As per the constructivist self-development theory, vicarious trauma occurs due to an interaction between an individual and their environment. What this means is that factors like their history of trauma exposure, support system, and coping mechanisms liaise with their current condition, such as work environment and nature of work, to produce vicarious trauma symptoms. Due to a high number of factors associated with this type of trauma, there can be multiple reasons why someone develops it.

Some experts believe it develops when an individual’s sense of safety is broken as they listen to other people’s traumas. Others suggest that anything that makes it difficult for a person to fulfil their role of assisting a trauma survivor is likely to cause vicarious trauma. The social stigma related to mental health treatment among clinicians is also said to share a connection with the development of vicarious trauma in some people. This stigma makes it difficult for people to engage in self-care, and as a result, such people become more vulnerable to vicarious trauma. Evidence also suggests that this type of trauma is more prevalent in professionals who rely on self-sacrificing coping methods to deal with trauma survivors.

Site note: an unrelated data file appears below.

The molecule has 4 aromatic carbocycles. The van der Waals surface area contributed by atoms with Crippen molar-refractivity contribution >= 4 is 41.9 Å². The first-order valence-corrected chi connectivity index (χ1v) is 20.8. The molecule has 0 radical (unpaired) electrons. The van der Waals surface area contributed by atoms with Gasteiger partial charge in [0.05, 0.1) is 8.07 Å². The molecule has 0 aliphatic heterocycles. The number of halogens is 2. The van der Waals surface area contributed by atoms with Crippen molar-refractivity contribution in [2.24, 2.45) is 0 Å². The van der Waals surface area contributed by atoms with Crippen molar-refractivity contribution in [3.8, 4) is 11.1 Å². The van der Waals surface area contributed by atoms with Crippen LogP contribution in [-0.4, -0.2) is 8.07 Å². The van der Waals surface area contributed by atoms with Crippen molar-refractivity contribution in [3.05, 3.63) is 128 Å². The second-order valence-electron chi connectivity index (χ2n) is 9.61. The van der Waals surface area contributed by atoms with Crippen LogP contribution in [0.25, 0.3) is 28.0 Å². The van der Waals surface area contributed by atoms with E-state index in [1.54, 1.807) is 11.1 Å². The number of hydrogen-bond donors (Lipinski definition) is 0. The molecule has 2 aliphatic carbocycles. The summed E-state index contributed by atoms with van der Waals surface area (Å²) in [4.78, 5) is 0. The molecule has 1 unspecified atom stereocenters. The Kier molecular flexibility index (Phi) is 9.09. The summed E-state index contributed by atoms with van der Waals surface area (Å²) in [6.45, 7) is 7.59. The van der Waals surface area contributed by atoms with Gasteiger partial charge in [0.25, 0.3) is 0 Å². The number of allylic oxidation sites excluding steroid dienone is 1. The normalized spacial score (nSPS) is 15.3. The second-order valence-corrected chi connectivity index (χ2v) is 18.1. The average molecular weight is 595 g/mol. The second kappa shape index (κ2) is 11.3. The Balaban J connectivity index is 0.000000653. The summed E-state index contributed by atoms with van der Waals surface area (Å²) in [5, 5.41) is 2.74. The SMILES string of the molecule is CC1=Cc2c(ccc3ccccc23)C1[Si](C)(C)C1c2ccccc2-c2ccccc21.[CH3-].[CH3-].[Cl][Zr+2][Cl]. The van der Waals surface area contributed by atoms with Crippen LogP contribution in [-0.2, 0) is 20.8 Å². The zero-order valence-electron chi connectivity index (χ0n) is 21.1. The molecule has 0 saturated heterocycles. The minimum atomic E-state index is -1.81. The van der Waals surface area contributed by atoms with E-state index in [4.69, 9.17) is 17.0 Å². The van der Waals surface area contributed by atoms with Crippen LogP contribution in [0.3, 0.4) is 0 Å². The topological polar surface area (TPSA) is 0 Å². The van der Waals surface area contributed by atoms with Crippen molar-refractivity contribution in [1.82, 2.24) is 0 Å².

Learning to prevent vicarious trauma is worth the effort if you work in a setting with a high number of trauma survivors. With the simple techniques mentioned below, you can ensure that your mental health remains sound and wholesome as you continue to extend your support and services to those who require it.

Develop coping strategies

You can quickly reduce the risk of acquiring vicarious trauma by balancing your work and relaxation. The ideal balance between the two lives should include socialising with family and friends, indulging in physical activities, and picking up creative interests. Regular participation in these activities can help you maintain a feeling of self while building a solid network of people you can rely on. This support system can not only help mitigate the effects of vicarious trauma if you have already acquired it but can also help you prevent it.

Practice spirituality

Vicarious trauma can easily make you lose the meaning of life and affect how you perceive yourself, your loved ones, and the rest of the work. Without meaning, you are at a high risk of developing cynicism, hopelessness, outrage, numbness, and constant confusion and despair. With time, these feelings become constant and affect your ability to function normally in your personal and professional lives. In such circumstances, it is critical to reconnecting with your personal and professional values, beliefs, and ethics; the best way to establish it is by practising spirituality. Connecting with a spiritual therapist can help you bring back meaning to your life and give you the motivation to pick up right where you left.

Take a leave